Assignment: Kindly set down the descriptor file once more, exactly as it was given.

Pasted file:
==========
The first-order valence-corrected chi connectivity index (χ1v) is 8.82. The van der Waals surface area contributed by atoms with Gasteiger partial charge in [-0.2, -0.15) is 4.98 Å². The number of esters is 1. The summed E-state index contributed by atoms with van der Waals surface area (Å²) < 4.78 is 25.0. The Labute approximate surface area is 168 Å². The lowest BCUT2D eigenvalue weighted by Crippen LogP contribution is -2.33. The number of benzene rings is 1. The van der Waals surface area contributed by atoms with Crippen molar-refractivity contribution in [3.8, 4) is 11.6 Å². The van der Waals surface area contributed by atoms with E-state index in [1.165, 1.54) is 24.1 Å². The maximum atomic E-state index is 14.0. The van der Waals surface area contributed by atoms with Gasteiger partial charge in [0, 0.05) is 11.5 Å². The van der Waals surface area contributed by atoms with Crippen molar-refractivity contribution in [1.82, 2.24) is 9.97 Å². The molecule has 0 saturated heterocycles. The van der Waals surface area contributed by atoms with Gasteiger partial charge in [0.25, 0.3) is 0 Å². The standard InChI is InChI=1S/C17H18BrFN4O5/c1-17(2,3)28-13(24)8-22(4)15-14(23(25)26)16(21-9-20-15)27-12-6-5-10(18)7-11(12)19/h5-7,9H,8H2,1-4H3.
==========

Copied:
The first-order valence-corrected chi connectivity index (χ1v) is 8.82. The van der Waals surface area contributed by atoms with Gasteiger partial charge in [-0.2, -0.15) is 4.98 Å². The number of esters is 1. The summed E-state index contributed by atoms with van der Waals surface area (Å²) < 4.78 is 25.0. The Labute approximate surface area is 168 Å². The lowest BCUT2D eigenvalue weighted by Crippen LogP contribution is -2.33. The number of benzene rings is 1. The van der Waals surface area contributed by atoms with Crippen molar-refractivity contribution in [3.8, 4) is 11.6 Å². The van der Waals surface area contributed by atoms with E-state index in [1.165, 1.54) is 24.1 Å². The maximum atomic E-state index is 14.0. The van der Waals surface area contributed by atoms with Gasteiger partial charge in [0, 0.05) is 11.5 Å². The van der Waals surface area contributed by atoms with Crippen molar-refractivity contribution in [1.82, 2.24) is 9.97 Å². The molecule has 0 saturated heterocycles. The van der Waals surface area contributed by atoms with Gasteiger partial charge in [0.25, 0.3) is 0 Å². The standard InChI is InChI=1S/C17H18BrFN4O5/c1-17(2,3)28-13(24)8-22(4)15-14(23(25)26)16(21-9-20-15)27-12-6-5-10(18)7-11(12)19/h5-7,9H,8H2,1-4H3.